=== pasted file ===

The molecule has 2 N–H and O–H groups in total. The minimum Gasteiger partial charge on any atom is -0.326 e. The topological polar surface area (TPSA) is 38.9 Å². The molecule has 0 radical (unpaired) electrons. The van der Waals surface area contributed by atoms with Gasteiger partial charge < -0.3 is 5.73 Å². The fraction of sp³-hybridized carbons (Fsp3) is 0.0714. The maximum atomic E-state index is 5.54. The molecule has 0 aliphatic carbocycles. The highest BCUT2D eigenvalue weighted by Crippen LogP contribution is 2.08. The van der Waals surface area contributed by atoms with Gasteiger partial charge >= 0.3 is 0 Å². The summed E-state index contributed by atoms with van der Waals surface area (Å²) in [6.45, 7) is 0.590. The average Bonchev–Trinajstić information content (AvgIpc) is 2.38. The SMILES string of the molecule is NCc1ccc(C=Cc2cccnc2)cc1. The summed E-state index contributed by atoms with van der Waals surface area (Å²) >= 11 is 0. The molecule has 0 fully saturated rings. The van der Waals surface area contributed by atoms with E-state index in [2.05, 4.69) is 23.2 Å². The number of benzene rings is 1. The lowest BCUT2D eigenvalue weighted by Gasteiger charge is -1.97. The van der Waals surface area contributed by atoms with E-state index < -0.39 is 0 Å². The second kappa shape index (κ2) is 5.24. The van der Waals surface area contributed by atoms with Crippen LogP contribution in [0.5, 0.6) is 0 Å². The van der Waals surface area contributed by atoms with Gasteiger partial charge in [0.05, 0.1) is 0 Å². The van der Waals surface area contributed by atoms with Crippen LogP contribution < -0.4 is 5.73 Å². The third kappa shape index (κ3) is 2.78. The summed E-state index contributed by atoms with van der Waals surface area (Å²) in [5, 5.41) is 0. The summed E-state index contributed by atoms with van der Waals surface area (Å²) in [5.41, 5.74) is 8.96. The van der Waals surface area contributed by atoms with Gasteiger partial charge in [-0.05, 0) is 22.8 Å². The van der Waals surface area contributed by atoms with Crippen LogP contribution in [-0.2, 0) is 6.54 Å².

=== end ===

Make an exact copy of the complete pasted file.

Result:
The molecule has 2 N–H and O–H groups in total. The minimum Gasteiger partial charge on any atom is -0.326 e. The topological polar surface area (TPSA) is 38.9 Å². The molecule has 0 radical (unpaired) electrons. The van der Waals surface area contributed by atoms with Gasteiger partial charge < -0.3 is 5.73 Å². The fraction of sp³-hybridized carbons (Fsp3) is 0.0714. The maximum atomic E-state index is 5.54. The molecule has 0 aliphatic carbocycles. The highest BCUT2D eigenvalue weighted by Crippen LogP contribution is 2.08. The van der Waals surface area contributed by atoms with Gasteiger partial charge >= 0.3 is 0 Å². The summed E-state index contributed by atoms with van der Waals surface area (Å²) in [6.45, 7) is 0.590. The average Bonchev–Trinajstić information content (AvgIpc) is 2.38. The SMILES string of the molecule is NCc1ccc(C=Cc2cccnc2)cc1. The summed E-state index contributed by atoms with van der Waals surface area (Å²) >= 11 is 0. The molecule has 0 fully saturated rings. The van der Waals surface area contributed by atoms with E-state index in [2.05, 4.69) is 23.2 Å². The number of benzene rings is 1. The lowest BCUT2D eigenvalue weighted by Gasteiger charge is -1.97. The van der Waals surface area contributed by atoms with E-state index < -0.39 is 0 Å². The second kappa shape index (κ2) is 5.24. The van der Waals surface area contributed by atoms with Crippen LogP contribution in [0.5, 0.6) is 0 Å². The van der Waals surface area contributed by atoms with Gasteiger partial charge in [0.05, 0.1) is 0 Å². The van der Waals surface area contributed by atoms with Crippen LogP contribution < -0.4 is 5.73 Å². The third kappa shape index (κ3) is 2.78. The summed E-state index contributed by atoms with van der Waals surface area (Å²) in [5, 5.41) is 0. The summed E-state index contributed by atoms with van der Waals surface area (Å²) in [5.41, 5.74) is 8.96. The van der Waals surface area contributed by atoms with Gasteiger partial charge in [-0.05, 0) is 22.8 Å². The van der Waals surface area contributed by atoms with Crippen LogP contribution in [-0.2, 0) is 6.54 Å².